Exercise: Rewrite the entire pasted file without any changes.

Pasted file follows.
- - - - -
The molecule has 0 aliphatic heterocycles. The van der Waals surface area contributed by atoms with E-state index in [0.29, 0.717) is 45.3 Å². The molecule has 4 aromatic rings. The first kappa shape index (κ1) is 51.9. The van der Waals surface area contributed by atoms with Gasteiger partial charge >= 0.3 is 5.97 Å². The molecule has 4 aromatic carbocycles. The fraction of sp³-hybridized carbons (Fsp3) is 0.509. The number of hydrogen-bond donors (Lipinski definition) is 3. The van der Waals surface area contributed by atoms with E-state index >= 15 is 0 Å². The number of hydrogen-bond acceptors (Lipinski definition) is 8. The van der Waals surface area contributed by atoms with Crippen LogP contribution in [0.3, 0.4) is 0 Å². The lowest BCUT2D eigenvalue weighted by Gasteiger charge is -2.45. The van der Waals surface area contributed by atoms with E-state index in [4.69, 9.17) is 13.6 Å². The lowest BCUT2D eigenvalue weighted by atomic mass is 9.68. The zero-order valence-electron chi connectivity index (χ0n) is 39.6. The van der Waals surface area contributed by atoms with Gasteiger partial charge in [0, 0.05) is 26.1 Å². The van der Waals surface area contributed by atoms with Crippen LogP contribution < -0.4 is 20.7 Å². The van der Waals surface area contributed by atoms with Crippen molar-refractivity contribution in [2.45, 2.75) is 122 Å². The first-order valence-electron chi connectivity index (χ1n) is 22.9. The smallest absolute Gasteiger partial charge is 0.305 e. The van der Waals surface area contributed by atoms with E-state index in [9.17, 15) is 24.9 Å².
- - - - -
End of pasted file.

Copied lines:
The molecule has 0 aliphatic heterocycles. The van der Waals surface area contributed by atoms with E-state index in [0.29, 0.717) is 45.3 Å². The molecule has 4 aromatic rings. The first kappa shape index (κ1) is 51.9. The van der Waals surface area contributed by atoms with Gasteiger partial charge >= 0.3 is 5.97 Å². The molecule has 4 aromatic carbocycles. The fraction of sp³-hybridized carbons (Fsp3) is 0.509. The number of hydrogen-bond donors (Lipinski definition) is 3. The van der Waals surface area contributed by atoms with E-state index >= 15 is 0 Å². The number of hydrogen-bond acceptors (Lipinski definition) is 8. The van der Waals surface area contributed by atoms with Crippen LogP contribution in [0.3, 0.4) is 0 Å². The lowest BCUT2D eigenvalue weighted by Gasteiger charge is -2.45. The van der Waals surface area contributed by atoms with E-state index in [4.69, 9.17) is 13.6 Å². The lowest BCUT2D eigenvalue weighted by atomic mass is 9.68. The zero-order valence-electron chi connectivity index (χ0n) is 39.6. The van der Waals surface area contributed by atoms with Gasteiger partial charge in [0, 0.05) is 26.1 Å². The van der Waals surface area contributed by atoms with Crippen LogP contribution < -0.4 is 20.7 Å². The van der Waals surface area contributed by atoms with Crippen molar-refractivity contribution in [2.45, 2.75) is 122 Å². The first-order valence-electron chi connectivity index (χ1n) is 22.9. The smallest absolute Gasteiger partial charge is 0.305 e. The van der Waals surface area contributed by atoms with E-state index in [9.17, 15) is 24.9 Å².